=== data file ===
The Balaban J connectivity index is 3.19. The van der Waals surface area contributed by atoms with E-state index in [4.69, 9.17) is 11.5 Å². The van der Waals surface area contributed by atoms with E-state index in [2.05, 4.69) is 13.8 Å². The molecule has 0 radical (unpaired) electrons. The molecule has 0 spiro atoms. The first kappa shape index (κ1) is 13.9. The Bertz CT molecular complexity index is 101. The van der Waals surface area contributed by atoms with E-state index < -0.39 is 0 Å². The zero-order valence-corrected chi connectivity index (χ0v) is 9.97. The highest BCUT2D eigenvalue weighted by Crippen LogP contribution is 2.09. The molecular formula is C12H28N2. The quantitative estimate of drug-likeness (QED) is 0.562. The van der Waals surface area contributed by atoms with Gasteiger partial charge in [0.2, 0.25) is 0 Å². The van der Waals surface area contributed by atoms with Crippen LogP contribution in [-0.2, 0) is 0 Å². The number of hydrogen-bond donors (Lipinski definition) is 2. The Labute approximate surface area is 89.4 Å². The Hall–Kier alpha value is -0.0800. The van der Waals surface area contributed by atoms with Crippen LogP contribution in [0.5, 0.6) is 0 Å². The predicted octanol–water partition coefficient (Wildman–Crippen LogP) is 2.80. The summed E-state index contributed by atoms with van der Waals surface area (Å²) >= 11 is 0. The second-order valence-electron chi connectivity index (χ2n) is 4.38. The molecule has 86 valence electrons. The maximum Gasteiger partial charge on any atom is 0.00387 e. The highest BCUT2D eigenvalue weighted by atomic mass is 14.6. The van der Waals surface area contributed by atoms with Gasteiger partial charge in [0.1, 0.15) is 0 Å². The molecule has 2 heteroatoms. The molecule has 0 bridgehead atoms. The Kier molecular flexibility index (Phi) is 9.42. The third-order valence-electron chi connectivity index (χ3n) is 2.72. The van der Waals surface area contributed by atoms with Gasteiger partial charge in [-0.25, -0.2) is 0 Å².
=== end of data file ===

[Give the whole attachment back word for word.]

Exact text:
The Balaban J connectivity index is 3.19. The van der Waals surface area contributed by atoms with E-state index in [4.69, 9.17) is 11.5 Å². The van der Waals surface area contributed by atoms with E-state index in [2.05, 4.69) is 13.8 Å². The molecule has 0 radical (unpaired) electrons. The molecule has 0 spiro atoms. The first kappa shape index (κ1) is 13.9. The Bertz CT molecular complexity index is 101. The van der Waals surface area contributed by atoms with E-state index < -0.39 is 0 Å². The zero-order valence-corrected chi connectivity index (χ0v) is 9.97. The highest BCUT2D eigenvalue weighted by Crippen LogP contribution is 2.09. The molecular formula is C12H28N2. The quantitative estimate of drug-likeness (QED) is 0.562. The van der Waals surface area contributed by atoms with Gasteiger partial charge in [0.2, 0.25) is 0 Å². The van der Waals surface area contributed by atoms with Crippen LogP contribution in [-0.2, 0) is 0 Å². The number of hydrogen-bond donors (Lipinski definition) is 2. The Labute approximate surface area is 89.4 Å². The Hall–Kier alpha value is -0.0800. The van der Waals surface area contributed by atoms with Crippen LogP contribution in [0.5, 0.6) is 0 Å². The predicted octanol–water partition coefficient (Wildman–Crippen LogP) is 2.80. The summed E-state index contributed by atoms with van der Waals surface area (Å²) >= 11 is 0. The second-order valence-electron chi connectivity index (χ2n) is 4.38. The molecule has 86 valence electrons. The maximum Gasteiger partial charge on any atom is 0.00387 e. The highest BCUT2D eigenvalue weighted by atomic mass is 14.6. The van der Waals surface area contributed by atoms with Gasteiger partial charge in [0.1, 0.15) is 0 Å². The molecule has 2 heteroatoms. The molecule has 0 bridgehead atoms. The Kier molecular flexibility index (Phi) is 9.42. The third-order valence-electron chi connectivity index (χ3n) is 2.72. The van der Waals surface area contributed by atoms with Gasteiger partial charge in [-0.25, -0.2) is 0 Å².